Kvassay was introduced with the following words by a report of the Hungarian Academy of Sciences when he was awarded the Wahrmann Prize:

"Jenő Kvassay is one of the countries leading experts. His widespread publications hve been awarded th hgihest prizes by the Academy twice already. The large cultural engineering organization was created based on his recommendaton and with his assistance, and continues to operate successfully under his leaderhsip. He drafted the 1885 Water Act. He has worked for the financial betterment of this nation throughout his life with great zeal and commitment, and looks not for material rewards, but finds these in the results of his work."

Had one of his biggest plans been completed, it would have fundamentally changed the layout of Budapest. In a paper published in 1912, Kvassay presented the plans of a navigable canal that encompassed Pest. However, the canal would have run further from the city centre than Reitter's popular plans from the 1860s.

Kassay envisioned two canals. The first would have started from the Soroksár-Danube near the present-day Gubacsi Bridge and connected Budapest to Szolnok, creating a navigable Duna-Tisza canal. The other would have connected to this around Pestszentlőrinc. The second branch would have started above Margaret Island and roughly followed the path of the Rákos Stream to the southeast.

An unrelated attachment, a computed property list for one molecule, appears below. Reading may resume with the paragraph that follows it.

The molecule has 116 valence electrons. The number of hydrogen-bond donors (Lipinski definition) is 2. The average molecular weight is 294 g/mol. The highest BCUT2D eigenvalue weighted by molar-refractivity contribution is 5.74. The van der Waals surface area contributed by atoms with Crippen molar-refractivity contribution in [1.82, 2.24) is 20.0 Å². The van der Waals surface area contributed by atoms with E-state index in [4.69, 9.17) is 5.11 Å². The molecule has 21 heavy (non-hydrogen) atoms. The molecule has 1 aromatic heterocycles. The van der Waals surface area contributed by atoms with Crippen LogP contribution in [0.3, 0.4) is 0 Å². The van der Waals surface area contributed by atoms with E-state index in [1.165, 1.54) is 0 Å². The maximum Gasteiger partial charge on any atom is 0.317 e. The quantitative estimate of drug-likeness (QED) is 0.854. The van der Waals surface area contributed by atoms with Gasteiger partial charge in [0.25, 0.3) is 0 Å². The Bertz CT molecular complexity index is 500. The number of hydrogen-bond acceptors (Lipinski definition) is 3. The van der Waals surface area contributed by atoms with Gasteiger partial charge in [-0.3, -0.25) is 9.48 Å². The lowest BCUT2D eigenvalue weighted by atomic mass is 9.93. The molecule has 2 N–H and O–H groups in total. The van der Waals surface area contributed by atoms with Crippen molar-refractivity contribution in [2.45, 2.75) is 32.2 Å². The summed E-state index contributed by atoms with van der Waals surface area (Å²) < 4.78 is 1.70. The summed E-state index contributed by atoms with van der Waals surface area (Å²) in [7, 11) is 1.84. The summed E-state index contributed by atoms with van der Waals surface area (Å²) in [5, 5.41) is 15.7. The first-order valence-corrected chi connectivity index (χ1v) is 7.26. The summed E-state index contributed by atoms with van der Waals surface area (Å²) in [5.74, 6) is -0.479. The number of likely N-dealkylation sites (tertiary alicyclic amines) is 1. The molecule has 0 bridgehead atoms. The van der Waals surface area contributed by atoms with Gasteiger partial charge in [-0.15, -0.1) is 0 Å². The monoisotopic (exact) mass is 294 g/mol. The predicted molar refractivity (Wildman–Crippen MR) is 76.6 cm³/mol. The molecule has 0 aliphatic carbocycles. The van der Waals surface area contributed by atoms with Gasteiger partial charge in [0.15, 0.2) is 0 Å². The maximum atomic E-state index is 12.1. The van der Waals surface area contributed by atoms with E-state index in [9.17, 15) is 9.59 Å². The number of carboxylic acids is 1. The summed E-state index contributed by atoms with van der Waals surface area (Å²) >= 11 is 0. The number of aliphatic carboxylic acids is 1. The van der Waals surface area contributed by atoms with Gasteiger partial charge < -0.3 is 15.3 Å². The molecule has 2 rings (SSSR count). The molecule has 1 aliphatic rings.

The Budapest Ring Canal would have been 17,5 km long, while the section of the Duna-Tisza canal leading to the meeting point of the two would have been 11 km. Along the total length of the 28.5 km canal, the elevation would have been 34 m. The difference would have been overcome by a series of four locks in the valley of the Rákos Stream and five locks from the Danube to Kőbánya.

Kvassay estimated the construction costs at 30 million crowns, not including the cost of expropriated land. Nevertheless, he calculated that the investment would have returned simply from the increase in the value of these plots without any direct income.

The canal route proposed by Jenő Kvassay. The eastern branch would have roughly followed the path of present-day Rákospatak Road – Keresztúri Road – Maglódi Road, while the southern branch that of Határ road and the Expressway leading to Ferihegy Airport (Source Vasárnapi Újság, 1912. issue 45)

The plan was never implemented because of World War I. After the war, the severely ill Kvassay retired and died in June 1919.

The Kvassay Lock in 1927 (Photo: FSZEK Budapest Collection). Even 1000 ton barges could pass through it.

In 1920 a memorial committee formed, which requested that the Minister of Agriculture name a meaningful feat of hydraulic engineering after Jenő Kvassay. The minister chose the Soroksár Lock that was being constructed at the time. Later, the Council of Public Works accepted the memorial committee's recommendation to name the road leading to Csepel after Kvassay, just as the bridge built as a continuation of the road was also named after him in 1927.

Cover photo: The Kvassay Bridge in 1950 (Photo: Fortepan, Uvaterv)